Camera Recommendations
Many customers ask our opinion on which cameras and other equipment we recommend regarding durability, availability of parts, and expense of servicing. Below are the cameras and manufacturers that we can recommend, based on the quality of their cameras, the ease of getting parts and price of repair parts, and their cooperation in supplying service information.
Specs that Matter
Point-N-Shoot
Digital SLR
Optical zoom, not digital
8+ megapixels
6 megapixels is plenty
10X optical zoom
RAW file support
Wide angle/macro lens
Optical image stabilization
Optical image stabilization
High ISO for low light shots
Fast shutter speed
Recommended
Cannot Recommend
Canon - wide range of features, models for the average consumer and the professional, reasonable parts prices, very efficient response times.
JVC - good quality, parts are reasonable and readily available.
Pentax - Like Olympus, poor designs and late entry into digital has hurt them. Parts/service has been taken over by a third party.
Sony - huge variety of models, wide range of features, modular design for low repair costs, parts readily available.
Casio - very nice features, small size, but service is VERY expensive due to parts prices and overly complex designs.
Fuji - repair parts almost impossible to obtain, little communication, no response to inquiries
HP - no parts are available for any HP digital camera. Has to go to HP for trade-up.
Infocus - no parts are sold by Infocus for their LCD projectors - they charge $150 estimate fee.
Kodak - average quality, Kodak does not sell most internal camera parts. Cameras must be returned to factory service centers by the owner for service. Factory service is expensive and they charge for estimates. Kodak entered Chapter 11 bankruptcy as of Feb. 2012.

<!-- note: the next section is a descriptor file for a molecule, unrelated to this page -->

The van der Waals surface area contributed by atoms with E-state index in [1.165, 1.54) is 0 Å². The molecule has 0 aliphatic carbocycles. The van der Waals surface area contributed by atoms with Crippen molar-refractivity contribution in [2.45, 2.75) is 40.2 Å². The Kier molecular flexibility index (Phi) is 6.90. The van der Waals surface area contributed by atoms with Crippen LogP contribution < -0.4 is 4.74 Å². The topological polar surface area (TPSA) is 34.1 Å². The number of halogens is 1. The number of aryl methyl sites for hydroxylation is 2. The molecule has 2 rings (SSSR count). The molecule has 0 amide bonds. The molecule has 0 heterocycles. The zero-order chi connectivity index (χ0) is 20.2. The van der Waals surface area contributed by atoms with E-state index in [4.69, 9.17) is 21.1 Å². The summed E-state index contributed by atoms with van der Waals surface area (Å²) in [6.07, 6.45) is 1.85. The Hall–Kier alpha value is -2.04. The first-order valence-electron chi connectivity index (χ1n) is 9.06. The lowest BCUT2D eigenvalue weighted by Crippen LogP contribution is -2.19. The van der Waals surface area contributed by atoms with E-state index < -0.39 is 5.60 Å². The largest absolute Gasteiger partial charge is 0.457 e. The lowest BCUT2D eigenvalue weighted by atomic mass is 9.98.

Konica/Minolta - Sony has taken over all parts, most are no longer available.
Samsung - parts almost impossible to obtain
Nikon - since 2010 their camera factories in politically unstable countries like Thailand began to affect parts availability. As of July 2012 a new Nikon policy eliminates the availability of repair parts to over 200 independent shops AND NIKON OWNERS nationwide - following in Kodak's footsteps (who declared bankruptcy in January 2012) - resulting in long wait times and high prices for factory repairs. Any camera needing a battery cover or rubber handgrip cover will have to go to a Nikon Authorized Center, wait 3 to 4 weeks, and pay a factory price to "install" the part. Nikon's service reputation has already begun to suffer - see their BBB record here. It's not your father's Nikon anymore! Time for a jump to Canon?
Tamron - recent changes in repair parts policies make parts very hard to obtain. Most internal parts are not available.
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Last update May 23 2015
Panasonic - quality optics, up to 24x optical zoom. Modular design makes for easy, economical repairs. Parts readily available.
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Olympus - Poor camera designs and late entry into digital has them in trouble. Olympus closed their NY/PA centers in May 2015 and transferred parts and service to Texas.